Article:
Kletter Children Increase Involvement
These three foundations, together with Jewish communities and organizations across Belarus, established the Committee for the Preservation of Holocaust Victims’ Memory in the Republic
of Belarus. The Committee, comprised of dedicated members of the community’s representative bodies, provides support in identifying the locations and coordinating the construction of Holocaust memorials.
In 2012, after Miles died of cancer, Cary and Joni Kletter, the son and daughter of Marilyn and Miles Kletter, took over their father’s work and now manage the project. They are involved with BHMP in a variety of ways: facilitating the foundation’s financial involvement, designing and managing the BHMP website; traveling to Belarus for ceremonies; coordinating with officials in Belarus; and working on the content and layout of the website.
500 Mass Killing Sites
Through research and the help of those individuals who lived in the area during the war, over 500 mass killing sites have been identified. The number of Jews that died at each site ranges from two to thousands. Each year, the Belarus Holocaust Memorial Foundation selects up to six sites. As of May 2018, 110 Holocaust memorials designed by Belarusian architect Leonid Levin have been erected where massacres occurred. The goal of the BHMP is to have memorials at every site.
At each mass killing location a black granite stone set on a flagstone platform is mounted on a pedestal. Each contains inscriptions in Belarusian, English and Hebrew stating that this monument was erected in memory of the victims of Nazism. When known, names of the victims are noted.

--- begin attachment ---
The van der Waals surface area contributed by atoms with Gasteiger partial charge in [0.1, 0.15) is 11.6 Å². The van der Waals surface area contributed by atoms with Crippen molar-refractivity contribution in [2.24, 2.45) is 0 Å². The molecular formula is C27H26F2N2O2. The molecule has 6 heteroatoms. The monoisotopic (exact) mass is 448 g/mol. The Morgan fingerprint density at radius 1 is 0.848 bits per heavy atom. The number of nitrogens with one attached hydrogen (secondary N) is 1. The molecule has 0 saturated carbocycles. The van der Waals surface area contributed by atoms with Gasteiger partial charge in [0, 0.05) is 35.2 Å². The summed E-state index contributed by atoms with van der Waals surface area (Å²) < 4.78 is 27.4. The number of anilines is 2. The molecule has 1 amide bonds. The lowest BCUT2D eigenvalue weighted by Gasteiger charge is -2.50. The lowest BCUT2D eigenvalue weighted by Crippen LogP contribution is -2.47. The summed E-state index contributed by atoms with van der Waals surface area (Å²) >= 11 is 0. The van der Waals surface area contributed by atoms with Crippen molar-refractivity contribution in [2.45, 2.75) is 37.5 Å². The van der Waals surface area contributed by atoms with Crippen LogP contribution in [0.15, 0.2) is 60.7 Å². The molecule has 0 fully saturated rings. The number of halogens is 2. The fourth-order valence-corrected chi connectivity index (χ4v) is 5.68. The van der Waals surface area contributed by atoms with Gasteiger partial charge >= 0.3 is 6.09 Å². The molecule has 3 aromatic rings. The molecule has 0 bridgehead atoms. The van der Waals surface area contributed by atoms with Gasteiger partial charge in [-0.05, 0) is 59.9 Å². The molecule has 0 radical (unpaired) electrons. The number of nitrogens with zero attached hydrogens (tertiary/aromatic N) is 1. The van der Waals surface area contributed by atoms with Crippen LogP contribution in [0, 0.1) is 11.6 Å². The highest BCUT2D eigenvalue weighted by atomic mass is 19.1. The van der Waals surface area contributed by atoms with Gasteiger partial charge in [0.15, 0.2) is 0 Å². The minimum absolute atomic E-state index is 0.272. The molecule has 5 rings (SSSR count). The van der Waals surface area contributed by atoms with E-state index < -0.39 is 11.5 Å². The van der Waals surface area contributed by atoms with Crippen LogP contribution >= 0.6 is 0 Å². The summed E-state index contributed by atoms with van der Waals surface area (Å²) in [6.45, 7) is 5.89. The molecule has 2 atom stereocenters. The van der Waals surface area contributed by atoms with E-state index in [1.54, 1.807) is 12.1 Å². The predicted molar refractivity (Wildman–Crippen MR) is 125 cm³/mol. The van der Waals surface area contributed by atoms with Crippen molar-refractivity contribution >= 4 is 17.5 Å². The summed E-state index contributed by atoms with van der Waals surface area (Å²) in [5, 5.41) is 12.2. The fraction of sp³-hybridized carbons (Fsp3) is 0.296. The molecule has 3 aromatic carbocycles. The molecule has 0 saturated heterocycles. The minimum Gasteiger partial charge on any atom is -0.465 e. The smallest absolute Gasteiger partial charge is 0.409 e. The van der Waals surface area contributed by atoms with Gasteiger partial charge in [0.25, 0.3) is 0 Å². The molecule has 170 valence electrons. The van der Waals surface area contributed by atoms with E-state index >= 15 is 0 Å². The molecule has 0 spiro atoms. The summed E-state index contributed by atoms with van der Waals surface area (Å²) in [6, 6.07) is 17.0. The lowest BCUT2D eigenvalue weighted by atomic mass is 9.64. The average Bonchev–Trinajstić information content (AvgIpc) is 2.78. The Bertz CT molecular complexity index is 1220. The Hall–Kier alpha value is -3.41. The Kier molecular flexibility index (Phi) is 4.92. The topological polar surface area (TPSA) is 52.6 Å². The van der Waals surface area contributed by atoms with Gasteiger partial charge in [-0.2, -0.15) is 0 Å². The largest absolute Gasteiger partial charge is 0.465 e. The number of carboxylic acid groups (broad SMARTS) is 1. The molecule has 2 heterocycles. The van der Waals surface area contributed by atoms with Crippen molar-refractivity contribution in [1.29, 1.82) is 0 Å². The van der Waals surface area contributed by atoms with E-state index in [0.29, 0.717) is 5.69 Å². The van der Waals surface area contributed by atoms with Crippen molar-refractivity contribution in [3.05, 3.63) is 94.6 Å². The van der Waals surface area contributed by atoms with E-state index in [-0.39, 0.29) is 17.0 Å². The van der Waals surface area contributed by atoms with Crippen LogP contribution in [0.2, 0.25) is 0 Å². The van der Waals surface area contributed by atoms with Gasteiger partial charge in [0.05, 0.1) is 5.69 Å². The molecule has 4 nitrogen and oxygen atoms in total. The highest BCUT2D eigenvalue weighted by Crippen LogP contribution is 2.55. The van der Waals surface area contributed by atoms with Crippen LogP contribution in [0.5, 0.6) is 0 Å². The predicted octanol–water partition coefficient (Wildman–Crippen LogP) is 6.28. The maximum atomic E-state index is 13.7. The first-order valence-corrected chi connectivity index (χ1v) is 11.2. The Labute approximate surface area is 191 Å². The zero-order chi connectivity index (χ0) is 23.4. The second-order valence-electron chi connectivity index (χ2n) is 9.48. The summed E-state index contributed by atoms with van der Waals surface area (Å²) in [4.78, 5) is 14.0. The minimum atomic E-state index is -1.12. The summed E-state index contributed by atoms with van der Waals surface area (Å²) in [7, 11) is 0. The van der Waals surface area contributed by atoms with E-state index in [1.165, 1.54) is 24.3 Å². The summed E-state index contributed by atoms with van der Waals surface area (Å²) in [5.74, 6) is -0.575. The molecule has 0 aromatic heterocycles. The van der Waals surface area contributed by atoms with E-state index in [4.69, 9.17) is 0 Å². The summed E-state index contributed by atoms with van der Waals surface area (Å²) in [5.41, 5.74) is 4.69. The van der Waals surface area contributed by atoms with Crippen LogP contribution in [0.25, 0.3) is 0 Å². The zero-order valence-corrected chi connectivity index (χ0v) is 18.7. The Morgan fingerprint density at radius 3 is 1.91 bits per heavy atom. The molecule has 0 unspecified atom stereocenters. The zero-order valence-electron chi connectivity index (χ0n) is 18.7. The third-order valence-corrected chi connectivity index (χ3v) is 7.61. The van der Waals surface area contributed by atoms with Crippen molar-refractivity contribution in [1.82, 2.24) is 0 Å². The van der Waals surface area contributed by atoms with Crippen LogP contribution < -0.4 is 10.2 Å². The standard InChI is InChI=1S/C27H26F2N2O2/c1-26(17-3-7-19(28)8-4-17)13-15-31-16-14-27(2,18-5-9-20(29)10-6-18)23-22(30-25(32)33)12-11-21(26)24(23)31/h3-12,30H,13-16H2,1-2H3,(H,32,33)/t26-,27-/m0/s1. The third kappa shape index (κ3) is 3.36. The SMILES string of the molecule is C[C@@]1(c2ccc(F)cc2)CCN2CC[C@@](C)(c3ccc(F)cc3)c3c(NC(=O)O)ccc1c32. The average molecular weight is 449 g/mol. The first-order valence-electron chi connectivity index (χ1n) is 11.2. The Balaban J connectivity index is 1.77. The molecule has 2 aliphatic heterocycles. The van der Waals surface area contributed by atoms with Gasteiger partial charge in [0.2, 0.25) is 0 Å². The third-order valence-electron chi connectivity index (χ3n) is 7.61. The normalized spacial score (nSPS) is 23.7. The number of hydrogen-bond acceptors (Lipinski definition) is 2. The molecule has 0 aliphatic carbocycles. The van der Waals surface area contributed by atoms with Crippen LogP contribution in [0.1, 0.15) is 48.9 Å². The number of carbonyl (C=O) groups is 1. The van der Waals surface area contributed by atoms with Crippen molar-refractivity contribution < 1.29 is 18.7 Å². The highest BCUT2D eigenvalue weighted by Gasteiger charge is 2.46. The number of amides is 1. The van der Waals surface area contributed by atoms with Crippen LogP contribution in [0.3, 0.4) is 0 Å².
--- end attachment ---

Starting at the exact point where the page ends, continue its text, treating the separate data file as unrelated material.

Recognition of the massacres also includes a plaque placed on a bridge abutment by a river where 3,400 Jews from the Baranovichy Ghetto were pulled off cattle cars, shot, and dropped in the river in the Zeliony Most region. Another memorial has been placed in a rolling field near Bagerovo, Belarus, a village where 4,670 Jews were forced to strip to their underwear, lined up, and shot and buried in an anti- tank trench.
Apologies And Appreciation
Dedications of the memorials at each site draw hundreds of people. Many are from Belarus: representatives of the local authorities, members of the Jewish community, and representatives of Jewish organizations functioning in the region. The Israeli ambassador to Belarus as well as ambassadorial staff members from Germany, United States, Great Britain, Israel, and the United States have also attended. Cary Kletter reports that at a dedication in 2017 the ambassador from Germany to Belarus publicly apologized to him and to all the attendees for the atrocities that had been committed.